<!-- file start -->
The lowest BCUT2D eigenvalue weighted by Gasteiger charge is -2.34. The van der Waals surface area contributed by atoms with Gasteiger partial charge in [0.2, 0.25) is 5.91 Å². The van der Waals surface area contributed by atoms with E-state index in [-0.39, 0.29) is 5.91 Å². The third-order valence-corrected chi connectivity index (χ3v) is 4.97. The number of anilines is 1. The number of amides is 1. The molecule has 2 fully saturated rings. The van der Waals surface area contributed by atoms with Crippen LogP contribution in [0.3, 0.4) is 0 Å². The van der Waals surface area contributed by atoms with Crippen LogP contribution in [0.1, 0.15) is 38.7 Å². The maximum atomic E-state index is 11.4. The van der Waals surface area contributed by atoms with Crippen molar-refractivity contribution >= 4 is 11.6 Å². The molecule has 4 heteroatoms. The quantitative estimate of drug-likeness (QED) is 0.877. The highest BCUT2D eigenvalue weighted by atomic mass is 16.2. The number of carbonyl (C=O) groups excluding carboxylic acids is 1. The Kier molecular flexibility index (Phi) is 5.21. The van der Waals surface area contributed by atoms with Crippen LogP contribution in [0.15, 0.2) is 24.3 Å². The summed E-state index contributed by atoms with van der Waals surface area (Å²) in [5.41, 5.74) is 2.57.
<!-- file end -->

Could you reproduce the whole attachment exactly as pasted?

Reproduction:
The lowest BCUT2D eigenvalue weighted by Gasteiger charge is -2.34. The van der Waals surface area contributed by atoms with Gasteiger partial charge in [0.2, 0.25) is 5.91 Å². The van der Waals surface area contributed by atoms with E-state index in [-0.39, 0.29) is 5.91 Å². The third-order valence-corrected chi connectivity index (χ3v) is 4.97. The number of anilines is 1. The number of amides is 1. The molecule has 2 fully saturated rings. The van der Waals surface area contributed by atoms with Crippen LogP contribution in [0.3, 0.4) is 0 Å². The van der Waals surface area contributed by atoms with Crippen LogP contribution in [0.1, 0.15) is 38.7 Å². The maximum atomic E-state index is 11.4. The van der Waals surface area contributed by atoms with Crippen molar-refractivity contribution >= 4 is 11.6 Å². The molecule has 4 heteroatoms. The quantitative estimate of drug-likeness (QED) is 0.877. The highest BCUT2D eigenvalue weighted by atomic mass is 16.2. The number of carbonyl (C=O) groups excluding carboxylic acids is 1. The Kier molecular flexibility index (Phi) is 5.21. The van der Waals surface area contributed by atoms with Crippen LogP contribution in [0.15, 0.2) is 24.3 Å². The summed E-state index contributed by atoms with van der Waals surface area (Å²) in [5.41, 5.74) is 2.57.